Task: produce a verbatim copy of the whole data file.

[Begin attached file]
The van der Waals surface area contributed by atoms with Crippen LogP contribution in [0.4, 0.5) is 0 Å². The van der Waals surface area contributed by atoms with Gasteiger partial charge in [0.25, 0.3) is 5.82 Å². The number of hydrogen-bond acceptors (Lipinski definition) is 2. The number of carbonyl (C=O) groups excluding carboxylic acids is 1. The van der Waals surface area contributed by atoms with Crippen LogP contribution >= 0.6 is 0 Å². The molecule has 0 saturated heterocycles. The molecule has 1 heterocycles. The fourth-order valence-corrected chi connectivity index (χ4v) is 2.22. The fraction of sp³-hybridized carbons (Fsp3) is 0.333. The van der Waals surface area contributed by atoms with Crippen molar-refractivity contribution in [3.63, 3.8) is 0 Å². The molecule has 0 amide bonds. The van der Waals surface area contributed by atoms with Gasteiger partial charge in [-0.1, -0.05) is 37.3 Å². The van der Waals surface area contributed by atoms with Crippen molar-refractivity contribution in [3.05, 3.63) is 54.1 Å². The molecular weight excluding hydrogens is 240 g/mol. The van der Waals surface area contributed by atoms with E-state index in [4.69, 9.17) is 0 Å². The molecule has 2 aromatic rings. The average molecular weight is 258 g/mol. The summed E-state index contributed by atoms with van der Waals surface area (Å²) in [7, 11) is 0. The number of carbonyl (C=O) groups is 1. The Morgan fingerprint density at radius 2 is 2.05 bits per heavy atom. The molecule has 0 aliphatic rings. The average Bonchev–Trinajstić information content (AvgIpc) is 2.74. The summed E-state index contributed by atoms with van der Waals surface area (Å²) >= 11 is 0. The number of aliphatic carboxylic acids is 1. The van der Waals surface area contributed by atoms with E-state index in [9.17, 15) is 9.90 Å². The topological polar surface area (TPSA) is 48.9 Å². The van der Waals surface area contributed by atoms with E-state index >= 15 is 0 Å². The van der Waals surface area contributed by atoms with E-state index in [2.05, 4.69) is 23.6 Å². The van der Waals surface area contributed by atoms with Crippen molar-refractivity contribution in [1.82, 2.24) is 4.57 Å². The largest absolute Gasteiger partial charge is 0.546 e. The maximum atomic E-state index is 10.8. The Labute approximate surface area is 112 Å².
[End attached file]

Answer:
The van der Waals surface area contributed by atoms with Crippen LogP contribution in [0.4, 0.5) is 0 Å². The van der Waals surface area contributed by atoms with Gasteiger partial charge in [0.25, 0.3) is 5.82 Å². The number of hydrogen-bond acceptors (Lipinski definition) is 2. The number of carbonyl (C=O) groups excluding carboxylic acids is 1. The van der Waals surface area contributed by atoms with Crippen LogP contribution >= 0.6 is 0 Å². The molecule has 0 saturated heterocycles. The molecule has 1 heterocycles. The fourth-order valence-corrected chi connectivity index (χ4v) is 2.22. The fraction of sp³-hybridized carbons (Fsp3) is 0.333. The van der Waals surface area contributed by atoms with Crippen molar-refractivity contribution in [3.63, 3.8) is 0 Å². The molecule has 0 amide bonds. The van der Waals surface area contributed by atoms with Gasteiger partial charge in [-0.1, -0.05) is 37.3 Å². The van der Waals surface area contributed by atoms with Crippen molar-refractivity contribution in [3.05, 3.63) is 54.1 Å². The molecular weight excluding hydrogens is 240 g/mol. The van der Waals surface area contributed by atoms with E-state index in [4.69, 9.17) is 0 Å². The molecule has 2 aromatic rings. The average molecular weight is 258 g/mol. The summed E-state index contributed by atoms with van der Waals surface area (Å²) in [7, 11) is 0. The number of carbonyl (C=O) groups is 1. The Morgan fingerprint density at radius 2 is 2.05 bits per heavy atom. The molecule has 0 aliphatic rings. The average Bonchev–Trinajstić information content (AvgIpc) is 2.74. The summed E-state index contributed by atoms with van der Waals surface area (Å²) >= 11 is 0. The number of aliphatic carboxylic acids is 1. The van der Waals surface area contributed by atoms with E-state index in [9.17, 15) is 9.90 Å². The topological polar surface area (TPSA) is 48.9 Å². The van der Waals surface area contributed by atoms with E-state index >= 15 is 0 Å². The van der Waals surface area contributed by atoms with E-state index in [2.05, 4.69) is 23.6 Å². The van der Waals surface area contributed by atoms with Crippen molar-refractivity contribution in [1.82, 2.24) is 4.57 Å². The largest absolute Gasteiger partial charge is 0.546 e. The maximum atomic E-state index is 10.8. The Labute approximate surface area is 112 Å².